May your neighbors respect you

There are times when respect comes up short in farming communities, as in other places.

Respectful neighbors are a blessing, Mychal Wilmes says. (Pixabay photo)

Out of habit I often reread an Irish blessing that is on my desk.

“May your neighbors respect you and troubles neglect you, the angels protect you, and heaven accept you.’’

With harvest underway, it is appropriate to wish blessings on farmers and their helpers. Farming is a dangerous profession made more so by long hours and stress. Take breaks when it is time and avoid safety shortcuts in the field, on the road, and at the grain bin.

There are times when respect comes up a little short. In the neighborhood where I grew up squabbles — some petty and others large — occurred. A neighbor who borrowed our equipment sometimes returned it broken or with the fuel tank empty with nary a word. The practice angered my father, who invariably said “yes” when the neighbor asked to borrow something again.

An obvious point his children raised was to tell the neighbor no and explain the reason behind it. Dad found it nearly impossible to say no to the equipment borrower, a feed salesman or insurance seller. He may have been influenced by my mother, who could say no when the situation warranted but was determined to keep drama to a minimum.


She believed that kindness and generosity could reform people. Her philosophy could be best summed up by a saying she often used: “You can catch more flies with honey than you can with vinegar.’’ (The phrase seems to have originated in Italy century ago.)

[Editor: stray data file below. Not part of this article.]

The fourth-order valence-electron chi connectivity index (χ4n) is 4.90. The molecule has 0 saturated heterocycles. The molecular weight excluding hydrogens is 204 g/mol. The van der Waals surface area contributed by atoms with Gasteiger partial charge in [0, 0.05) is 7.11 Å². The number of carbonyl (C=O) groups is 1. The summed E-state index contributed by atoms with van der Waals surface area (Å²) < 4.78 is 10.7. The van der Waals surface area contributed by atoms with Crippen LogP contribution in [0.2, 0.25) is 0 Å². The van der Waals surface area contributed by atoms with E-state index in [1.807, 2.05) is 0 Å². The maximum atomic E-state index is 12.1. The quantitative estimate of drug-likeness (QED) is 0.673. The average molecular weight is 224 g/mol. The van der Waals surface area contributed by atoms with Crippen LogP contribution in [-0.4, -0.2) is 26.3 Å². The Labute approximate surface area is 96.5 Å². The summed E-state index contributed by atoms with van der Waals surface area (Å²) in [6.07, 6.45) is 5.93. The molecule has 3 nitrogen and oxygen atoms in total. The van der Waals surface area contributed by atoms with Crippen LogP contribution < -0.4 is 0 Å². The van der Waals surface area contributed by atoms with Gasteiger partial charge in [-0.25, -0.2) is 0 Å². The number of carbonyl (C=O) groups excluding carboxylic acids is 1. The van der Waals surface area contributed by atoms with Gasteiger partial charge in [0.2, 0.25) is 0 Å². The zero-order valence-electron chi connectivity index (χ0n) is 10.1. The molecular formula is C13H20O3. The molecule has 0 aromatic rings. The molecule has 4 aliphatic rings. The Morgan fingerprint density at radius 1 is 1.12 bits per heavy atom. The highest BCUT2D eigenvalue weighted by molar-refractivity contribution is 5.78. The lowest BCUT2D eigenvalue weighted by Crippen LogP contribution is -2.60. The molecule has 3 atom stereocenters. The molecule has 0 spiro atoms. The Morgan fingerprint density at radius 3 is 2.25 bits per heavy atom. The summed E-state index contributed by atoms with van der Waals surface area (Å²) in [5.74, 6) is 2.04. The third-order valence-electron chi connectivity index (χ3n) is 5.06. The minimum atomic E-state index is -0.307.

Vinegar is common when competition over land purchases and rental deals caused wagging tongues and anger.

A farmer who I have gotten to know has shared a story about a feud that his parents had with a neighbor. They shared equipment with each other, worked together to bale hay and fill silo. While the husband was meek, the neighbor’s wife was demanding and foul-mouthed to boot.

She demanded their hay be baled and their silo filled first. The simmering issue came to a head when both families had hay that was ready to bale. She thought theirs should be harvested first and when the opposite happened drove to the neighbor’s field, grabbed a tool, and hit a hired worker over the head. The attack shocked everyone and left the worker bloodied but not seriously hurt.

The dispute did not end there; at silo filling time the neighbors demanded that silage harvest start on their farm. However, the blower was stored on the parents' place. In response, the father cut the blower in two and transported half of it to the neighbors, causing the aggressive wife to fume.

The feud worsened when she used the party telephone line to get revenge. Conversations were frequently interrupted with swear words. The venom got so bad that they disconnected the telephone, which ultimately led to near disaster.

Their farmstead was isolated when a broken light bulb ignited a fire in their barn’s hayloft. The volunteer firefighters were out of reach and the barn burned to the ground.

We never had neighbors who behaved that badly.


Our closest neighbor, a nonfarming family with little money and a passel of children, often walked the half-mile to our dairy barn to get milk from the bulk tank. Initially, we did not know they were doing this, and when discovered suggested that they leave money on the windowsill as payment.

The spare change amounted to chicken feed, but over a couple months we counted the stash to see if there was enough to make a run to the Dairy Queen for ice cream treats.

It was — to boys who needed a volunteer to drive us there — a bonanza. We never knew or cared much about how much milk they had taken. A rare ice cream treat was a worthy reward for kindness.

There are indeed times when you catch more flies with honey than vinegar.

Mychal Wilmes is the retired managing editor of Agri News. He lives in West Concord, Minn., with his wife, Kathy.

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